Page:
WARSAW — A division of one lot into two and discussion on further study into a 4 ½-year-old sign ordinance were the only topics before the Warsaw City Planning Commission Monday evening, Nov. 14.
The subdivision was unanimously approved and the further study of the ordinance rejected. But neither came without discussion.
Neighbors across from the property south of Country Club Drive South attended not to object to the division of 41.42 acres into two lots, but to ask questions. Their questions appeared to be an attempt to learn if there would be a mobile home park on the larger of the two lots.
Scott Silveus petitioned the commission for the subdivision and was represented by Tom Hardy, with John Kimpel & Associates Inc., Warsaw. The request was to make one lot 8.93 acres and the second lot 31.41 acres. A single family home would be built on lot one or the smaller of the two.
Jeremy Skinner, city planner, reported the lots meet all of the development standards for a subdivision in a R-1 zoning district. It has the ability to obtain access from Country Club Drive South as well as obtain utilities present along Country Club Drive South.
Further, Skinner noted the plat included a 25-foot right of way south of the road centerline, a 20-foot sewer easement along the east property line and a 10-foot storm water drainage easement on the north property line.
The focus of Heather McGuire, Country Club South, was on the number of homes to be built on the lot, where the construction entrance will be and if the entire road would be dug up to tap onto the sewer provided. McGuire was informed in a R-1 zoned area only single family dwellings can be built per lot and she was assured any cuts to the roadway or to the road would have to follow city standards.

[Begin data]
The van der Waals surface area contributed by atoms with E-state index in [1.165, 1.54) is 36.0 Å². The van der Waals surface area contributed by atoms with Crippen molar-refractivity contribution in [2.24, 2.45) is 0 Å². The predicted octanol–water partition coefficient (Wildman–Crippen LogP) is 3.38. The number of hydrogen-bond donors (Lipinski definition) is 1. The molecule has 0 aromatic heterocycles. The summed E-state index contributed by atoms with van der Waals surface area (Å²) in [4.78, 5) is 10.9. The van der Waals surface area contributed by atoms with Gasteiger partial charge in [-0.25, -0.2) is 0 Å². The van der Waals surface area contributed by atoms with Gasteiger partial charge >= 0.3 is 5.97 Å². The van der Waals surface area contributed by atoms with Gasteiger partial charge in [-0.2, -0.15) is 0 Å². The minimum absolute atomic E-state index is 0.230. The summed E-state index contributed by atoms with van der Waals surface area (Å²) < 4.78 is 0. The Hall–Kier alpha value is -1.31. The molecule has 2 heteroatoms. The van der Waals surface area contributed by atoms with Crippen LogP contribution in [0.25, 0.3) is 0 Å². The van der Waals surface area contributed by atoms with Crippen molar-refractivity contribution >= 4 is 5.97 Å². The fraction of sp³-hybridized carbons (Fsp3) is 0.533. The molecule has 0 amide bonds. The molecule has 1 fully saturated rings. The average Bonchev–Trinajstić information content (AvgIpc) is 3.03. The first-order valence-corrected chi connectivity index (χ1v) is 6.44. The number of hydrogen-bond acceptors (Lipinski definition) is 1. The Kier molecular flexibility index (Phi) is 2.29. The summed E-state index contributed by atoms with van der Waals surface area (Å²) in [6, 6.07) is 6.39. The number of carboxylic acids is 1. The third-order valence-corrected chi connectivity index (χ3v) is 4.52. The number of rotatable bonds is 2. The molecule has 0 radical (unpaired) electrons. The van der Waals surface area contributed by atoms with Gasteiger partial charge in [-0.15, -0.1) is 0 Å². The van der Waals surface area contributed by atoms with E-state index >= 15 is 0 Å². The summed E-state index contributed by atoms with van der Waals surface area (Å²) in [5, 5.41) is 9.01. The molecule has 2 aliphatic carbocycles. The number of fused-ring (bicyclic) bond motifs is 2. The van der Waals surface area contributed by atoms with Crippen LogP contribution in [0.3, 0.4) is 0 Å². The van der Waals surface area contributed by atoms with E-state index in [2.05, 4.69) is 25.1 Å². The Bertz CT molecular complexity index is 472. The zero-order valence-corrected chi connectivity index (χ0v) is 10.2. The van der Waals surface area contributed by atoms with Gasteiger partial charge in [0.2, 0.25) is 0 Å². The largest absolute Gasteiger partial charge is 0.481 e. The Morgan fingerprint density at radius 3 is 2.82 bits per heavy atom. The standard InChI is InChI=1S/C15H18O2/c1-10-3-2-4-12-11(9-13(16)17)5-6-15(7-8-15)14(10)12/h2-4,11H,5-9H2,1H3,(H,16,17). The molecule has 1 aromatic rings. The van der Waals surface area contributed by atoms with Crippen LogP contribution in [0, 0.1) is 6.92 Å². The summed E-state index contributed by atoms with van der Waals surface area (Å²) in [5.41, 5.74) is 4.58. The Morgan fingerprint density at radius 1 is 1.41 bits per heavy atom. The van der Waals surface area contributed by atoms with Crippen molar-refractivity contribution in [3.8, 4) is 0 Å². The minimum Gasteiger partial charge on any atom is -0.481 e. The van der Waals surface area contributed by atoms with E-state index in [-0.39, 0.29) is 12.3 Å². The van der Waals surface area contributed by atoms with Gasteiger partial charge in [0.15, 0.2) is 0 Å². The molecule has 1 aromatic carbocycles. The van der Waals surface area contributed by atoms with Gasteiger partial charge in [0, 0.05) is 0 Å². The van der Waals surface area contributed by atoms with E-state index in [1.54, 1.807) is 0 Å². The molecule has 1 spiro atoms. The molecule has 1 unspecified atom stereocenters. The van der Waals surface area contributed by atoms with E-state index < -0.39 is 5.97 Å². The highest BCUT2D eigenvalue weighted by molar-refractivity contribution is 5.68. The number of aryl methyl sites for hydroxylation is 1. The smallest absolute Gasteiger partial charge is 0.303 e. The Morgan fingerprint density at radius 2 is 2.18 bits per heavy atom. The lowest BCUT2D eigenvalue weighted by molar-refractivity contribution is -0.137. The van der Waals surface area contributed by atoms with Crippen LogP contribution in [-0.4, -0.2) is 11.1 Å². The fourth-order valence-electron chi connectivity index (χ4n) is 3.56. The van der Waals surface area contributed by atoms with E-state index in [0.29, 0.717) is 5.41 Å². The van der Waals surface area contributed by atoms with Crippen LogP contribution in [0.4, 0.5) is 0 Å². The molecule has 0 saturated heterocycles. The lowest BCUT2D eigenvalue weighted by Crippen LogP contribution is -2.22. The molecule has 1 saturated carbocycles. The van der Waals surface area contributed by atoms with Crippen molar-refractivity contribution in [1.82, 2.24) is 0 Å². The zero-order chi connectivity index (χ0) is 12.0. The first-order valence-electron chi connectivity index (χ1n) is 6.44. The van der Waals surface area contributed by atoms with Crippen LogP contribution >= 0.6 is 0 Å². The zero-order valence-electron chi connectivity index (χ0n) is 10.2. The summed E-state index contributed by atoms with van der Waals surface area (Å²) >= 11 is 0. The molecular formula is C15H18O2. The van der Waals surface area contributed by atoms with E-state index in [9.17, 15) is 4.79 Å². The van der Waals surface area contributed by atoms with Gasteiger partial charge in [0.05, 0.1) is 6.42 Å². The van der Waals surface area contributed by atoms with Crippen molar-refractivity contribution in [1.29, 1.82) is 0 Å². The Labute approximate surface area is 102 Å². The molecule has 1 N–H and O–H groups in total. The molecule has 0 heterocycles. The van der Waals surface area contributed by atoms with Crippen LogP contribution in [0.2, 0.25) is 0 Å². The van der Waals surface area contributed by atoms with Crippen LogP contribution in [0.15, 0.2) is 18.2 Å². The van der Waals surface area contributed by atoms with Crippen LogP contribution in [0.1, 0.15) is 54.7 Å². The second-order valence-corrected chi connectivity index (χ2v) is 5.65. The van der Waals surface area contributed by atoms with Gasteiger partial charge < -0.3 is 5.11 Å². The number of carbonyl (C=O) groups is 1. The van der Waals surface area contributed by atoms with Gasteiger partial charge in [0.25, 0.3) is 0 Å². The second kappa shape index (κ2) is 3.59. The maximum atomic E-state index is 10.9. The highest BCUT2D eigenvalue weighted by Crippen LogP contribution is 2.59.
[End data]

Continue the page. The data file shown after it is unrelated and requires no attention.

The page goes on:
Mary Stage, County Club East, and Chris Rankin, Country Club South, asked in a roundabout way if the second lot could be developed into a mobile home park. It was stated at this time the only issue was dividing the lot from one to two and a single family dwelling allowed on each lot was reiterated. Any other use would require notification of the neighbors and the matter reviewed by the appropriate city commissions.
Mike Valentine, city attorney, stated while there is no current risk for a 40 house subdivision, there needs to be recognition possibilities exist. However, plans would be reviewed and a zoning request would have to be made.
No Change In Ordinance
The sign ordinance discussion was initiated by a request from the city’s board of zoning commission. That commission had received a request to place a vinyl sign inside a permanent frame, changed once in several years or longer. The ordinance states vinyl signs are temporary signs and could not remain in place longer than 180 days.
While mention was made vinyl sign manufacturing technology has changed, along with potential amendments to the ordinance, the commission stayed steadfast in not changing the ordinance, revised 4 ½ years ago. Suggestions of looking at requests case by case, testing the gauge of the vinyl, making the owners of the sign responsible to replace it if in disrepair, were all discussed.
Tom Allen, commission president, noted he has seen signs he didn’t know were vinyl and he is sure these had not gone through the bureaucracy and following rules.
James Emans, commission member, stated “the strength of the matter is it is not to be long term. It (vinyl) is not intended to last 50 years … it sounds like it (the ordinance) was written well if you don’t limit the frame.”